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Golden Nugget Extensions

Golden Nugget Extensions

The Tango Walk is the hallmark of Argentine Tango. It is what sets Tango apart as a social dance, and a performance element. For some people when they talk about the Tango walk, they don’t pay a whole lot of attention to it, it’s just there. For some they hear the words that the walk is important but for one reason or another they just don’t get it. For others, they see that the walk is absolutely everything. It’s the bee’s knees. Anything and everything is possible once you have mastered the walk. Some people only see the walk as what one does in between the vocabulary (the steps, patterns, and figures). However you view the walk, the walk consists of four phases, not a singular element. The 1st of those 4 phases is what we call The Explosion Phase. This is where all the energy for the step is generated. It only happens for a moment. After that the energy dissipates in a controlled fashion throughout the rest of the step. The 2nd phase is The Extension Phase. This is where the leg actually, and fully extends, to a point. The 3rd phase is what we call The Perihelion Phase. In this phase we ‘pop’ the knee, meaning to fully elongate the entire knee area thereby creating a longer and cleaner extension of the leg. This phase is important because it is the mid-point of the step. And finally the 4th phase, The Transfer Phase. In this phase we do four things in sequence. 1.) We begin a sliding action along the floor with the free foot, shaping it, and engaging in supination. 2.) We begin to transfer our weight from one foot to the other, in this case the sliding foot. 3.) We allow the energy of the Explosion Phase to dissipate in a controlled way. And finally 4.) We allow the knee to flex back to the point of compression that we started out with.

Why are we talking about this stuff ? Because Today’s Tango Topic relies heavily on three of these 4 phases to begin playing with what we call Golden Nugget Extensions.

What are Golden Nugget Extensions ? We need to back up a bit and explain The Golden Nugget of Tango (TGNoT). TGN is where Today’s Topic gets the basis of it’s name from. TGN is not just another piece of Tango Vocabulary. It makes the idea of Tango very accessible and removes a lot of doubt of what’s going to happen next. It is one of the very few patterns that Tango Topics actually endorses, and teaches, with some frequency. TGN can be very useful in interpreting the music, meaning that it works really well in all 3 styles of Tango Music (tango, vals, and milonga). It is also exceptionally extensible, meaning that you while you have the basic pattern of it, you can change it, modify it, and add to it, adorn it, edit it to fit what you’re doing from a Leading perspective as well as from a Following perspective. There are loads of places in TGN where the Follower has oooodles of control over what’s happening. But that’s a topic for another day to be filed under – The Role of the Active Follower.

And now we get to the other half of today’s explanation. The title (Golden Nugget Extensions) is a both a double-entendre as well as a deliberate explanation of what it is. First and foremost, it is taking TGN and adding an expansion pack to it. Things you probably hadn’t thought of when playing with TGN assuming that you have watched the video and learned something from it. Secondly, it’s also applying an element of Tango that doesn’t get a whole lot of usage except maybe in Milonga: The Incremental Step (Traspie) & The Check Step. Golden Nugget Extensions fuses these two important elements into one core concept that you want to apply to your dance. This is the Golden Nugget Extensions principle.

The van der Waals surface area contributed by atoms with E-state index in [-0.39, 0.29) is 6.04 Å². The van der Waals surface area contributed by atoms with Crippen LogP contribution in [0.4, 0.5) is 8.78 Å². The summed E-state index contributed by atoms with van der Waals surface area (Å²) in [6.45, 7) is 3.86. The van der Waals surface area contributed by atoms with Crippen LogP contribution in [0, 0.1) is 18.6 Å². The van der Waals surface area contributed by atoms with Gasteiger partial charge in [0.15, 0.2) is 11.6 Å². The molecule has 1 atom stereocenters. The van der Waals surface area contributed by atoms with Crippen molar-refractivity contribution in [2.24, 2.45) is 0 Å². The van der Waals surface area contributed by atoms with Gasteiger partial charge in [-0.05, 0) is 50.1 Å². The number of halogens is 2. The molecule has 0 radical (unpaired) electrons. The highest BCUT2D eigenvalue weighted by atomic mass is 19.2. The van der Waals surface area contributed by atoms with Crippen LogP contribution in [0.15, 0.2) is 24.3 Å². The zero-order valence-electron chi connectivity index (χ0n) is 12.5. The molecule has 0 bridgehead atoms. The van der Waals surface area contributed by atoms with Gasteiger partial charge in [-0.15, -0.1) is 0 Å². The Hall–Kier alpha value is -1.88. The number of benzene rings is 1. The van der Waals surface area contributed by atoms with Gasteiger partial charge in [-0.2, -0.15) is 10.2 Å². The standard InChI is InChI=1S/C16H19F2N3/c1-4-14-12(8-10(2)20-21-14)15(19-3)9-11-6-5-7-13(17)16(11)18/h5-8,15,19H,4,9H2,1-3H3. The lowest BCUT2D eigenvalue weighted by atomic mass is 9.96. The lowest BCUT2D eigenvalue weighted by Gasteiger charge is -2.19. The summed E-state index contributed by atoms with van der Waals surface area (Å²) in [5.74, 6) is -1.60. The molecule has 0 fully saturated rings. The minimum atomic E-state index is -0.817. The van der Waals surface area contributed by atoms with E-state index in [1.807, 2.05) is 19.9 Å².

Difficulty Rating:  (3 / 5)

From a Following Perspective, this is one of the very few times in Argentine Tango where the Follower has oodles of control over what’s being done to and with them, but not when it’s done to and with them. 🙁

The Upside of this stuff. Every single extension, every single  transfer phase, every single perihelion phase you have control. You have control over the execution of the extension itself, how it looks, how it responds, what the shape of your leg looks like, and to a certain degree you have control over where the leg goes, but not when it starts. You have control over where your foot lands (to a certain degree), and what part of your foot you’re going to use. But again, you have absolutely zero control over when something is initiated, and/or when it stops. But you do have a limited amount of control over the duration of the extension, foot placement, and the resulting body position and placement (under certain conditions) assuming that the Lead isn’t squeezing the living daylights out of you, or the Lead isn’t placing you in their Armpit (see: The Armpit Dancer). Assuming all of that, you have more control than you believe you do.

The Downside of this stuff. There’s always a downside with these things. Always. 9 times out of 10, the Lead … you remember the Lead you said “Yes” to their cabeceo ? That one! 9 times out of 10, they’re rushing through X, to get to Y, to arrive at Z. And you have about as much time as it takes to blink as you do to take your sweet time to do X, or for that matter Y, while not even aware that Z is going to happen. Time is a factor you don’t necessarily control here in this stuff. Sadly. However, if you invoke certain aspects of being an Active Follower you can slow down the Lead, deliberately, and thereby give yourself enough time to execute what you desire. There are Seven (7) places where that can happen by the way, which are quite considerable by the way: 1.) The Argentine Cross/All Crosses. 2.) All 3 steps of the Follower’s Molinete & the Lead’s Giro/The Lead’s Molinete/Follower’s Giro, and all 8 Turns including and especially the Follower’s Calisita! 3.) Any of the 8 types of Ochos [a.) Linear Ochos. b.) Milonguero Ochos. c.) Traveling Ochos. d.) Circular Ochos. e.) Over-Rotated Ochos. f.) Anti-Ochos. g.) Milonga Ochos. h.) Time Ochos.]  4.) Paradas. 5.) Barridas. 6.) The Linear Ocho Cortado/The Circular Ocho Cortado. 7.) Any and all Vocabulary Transition (going from one idea to the next).